In an attempt to control rising drug costs, several insurers are testing new prescription drug plans that give up discounts to save money. Referred to as reference-based pricing plans, the new programs give up the discounts that drug companies offer in exchange for promising their top-brand products a place on insurers' preferred lists. Instead, the cost the patient pays is based on a drug's actual cost. Insurers expect patients to choose cheaper medications and hope that they opt for generics. Generally, a reference-based pricing plan ties patients' payment for a drug to either an average price or the cheapest price of others in the same category.
Insurers paving the way for the new plans believe that the change is necessary because current prescription programs?usually 3-tiered copayment systems with patients paying 1 price for generics, 1 for a nonpreferred brand, and another for a preferred brand?are not cutting costs. The dilemma with current plans, for insurers, is that a majority of patients buy more costly brand name drugs over generics. "Obtaining discounts on brand name drugs doesn't really help in increasing use of generic drugs, and that is where the savings are," said Robert Seidman, chief pharmacy officer for WellPoint Health Networks, 1 of the insurers experimenting with this new plan.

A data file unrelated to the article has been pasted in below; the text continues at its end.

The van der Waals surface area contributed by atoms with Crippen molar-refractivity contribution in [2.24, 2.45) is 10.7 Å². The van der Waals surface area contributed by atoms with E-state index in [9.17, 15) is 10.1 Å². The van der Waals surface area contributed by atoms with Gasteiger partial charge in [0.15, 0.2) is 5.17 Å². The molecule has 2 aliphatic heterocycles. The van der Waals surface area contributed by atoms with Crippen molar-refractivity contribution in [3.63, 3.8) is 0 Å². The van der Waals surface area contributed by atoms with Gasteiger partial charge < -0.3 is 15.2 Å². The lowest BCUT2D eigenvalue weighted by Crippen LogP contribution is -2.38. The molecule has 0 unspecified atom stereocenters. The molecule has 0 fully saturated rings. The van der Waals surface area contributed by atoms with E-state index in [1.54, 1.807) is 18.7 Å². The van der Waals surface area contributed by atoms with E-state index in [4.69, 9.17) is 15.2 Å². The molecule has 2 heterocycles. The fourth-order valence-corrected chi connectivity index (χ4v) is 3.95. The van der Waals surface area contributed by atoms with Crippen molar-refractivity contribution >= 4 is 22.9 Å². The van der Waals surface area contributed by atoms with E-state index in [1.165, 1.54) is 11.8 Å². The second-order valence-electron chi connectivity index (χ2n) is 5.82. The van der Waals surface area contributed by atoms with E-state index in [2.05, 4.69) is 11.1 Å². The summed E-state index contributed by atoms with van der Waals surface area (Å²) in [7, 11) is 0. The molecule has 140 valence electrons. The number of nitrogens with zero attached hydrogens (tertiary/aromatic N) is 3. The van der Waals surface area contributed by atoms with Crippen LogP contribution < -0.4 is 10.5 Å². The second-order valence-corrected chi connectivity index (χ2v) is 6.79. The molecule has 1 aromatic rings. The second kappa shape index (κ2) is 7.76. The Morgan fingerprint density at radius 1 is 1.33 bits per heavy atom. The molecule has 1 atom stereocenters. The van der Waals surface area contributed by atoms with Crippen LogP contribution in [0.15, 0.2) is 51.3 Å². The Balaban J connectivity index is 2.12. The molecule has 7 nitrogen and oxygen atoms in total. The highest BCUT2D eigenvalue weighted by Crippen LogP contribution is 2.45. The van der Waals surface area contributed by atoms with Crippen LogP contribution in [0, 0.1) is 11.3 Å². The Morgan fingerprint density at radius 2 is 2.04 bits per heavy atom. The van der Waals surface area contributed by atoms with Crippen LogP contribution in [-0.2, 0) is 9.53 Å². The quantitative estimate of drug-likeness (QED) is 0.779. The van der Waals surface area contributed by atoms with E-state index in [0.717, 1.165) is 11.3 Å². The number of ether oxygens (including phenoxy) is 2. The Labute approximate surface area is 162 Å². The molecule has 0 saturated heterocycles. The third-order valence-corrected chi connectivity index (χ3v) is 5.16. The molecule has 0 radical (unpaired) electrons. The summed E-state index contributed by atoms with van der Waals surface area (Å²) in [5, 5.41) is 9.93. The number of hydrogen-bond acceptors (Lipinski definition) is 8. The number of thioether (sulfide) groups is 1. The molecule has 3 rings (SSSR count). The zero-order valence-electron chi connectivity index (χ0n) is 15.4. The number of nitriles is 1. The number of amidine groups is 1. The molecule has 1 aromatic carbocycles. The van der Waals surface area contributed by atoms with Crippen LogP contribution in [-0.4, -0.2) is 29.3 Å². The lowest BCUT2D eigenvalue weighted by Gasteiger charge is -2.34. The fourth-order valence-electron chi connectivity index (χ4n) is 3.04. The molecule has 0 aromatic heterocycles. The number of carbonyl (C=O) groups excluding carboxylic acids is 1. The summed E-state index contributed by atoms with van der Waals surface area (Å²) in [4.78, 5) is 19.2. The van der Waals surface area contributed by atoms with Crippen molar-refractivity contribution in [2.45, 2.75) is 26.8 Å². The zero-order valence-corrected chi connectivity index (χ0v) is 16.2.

The move toward new programs, to some degree, reflects unhappiness with pharmacy benefit managers (PBMs). Both insurers and employers argue that PBMs oftentimes shortchange them by keeping too much of the rebates for themselves to increase their own profits.
One study linked multiple pregnancies to an increased risk of developing atrial fibrillation later in life, and another investigated the association between premature delivery and cardiovascular disease.
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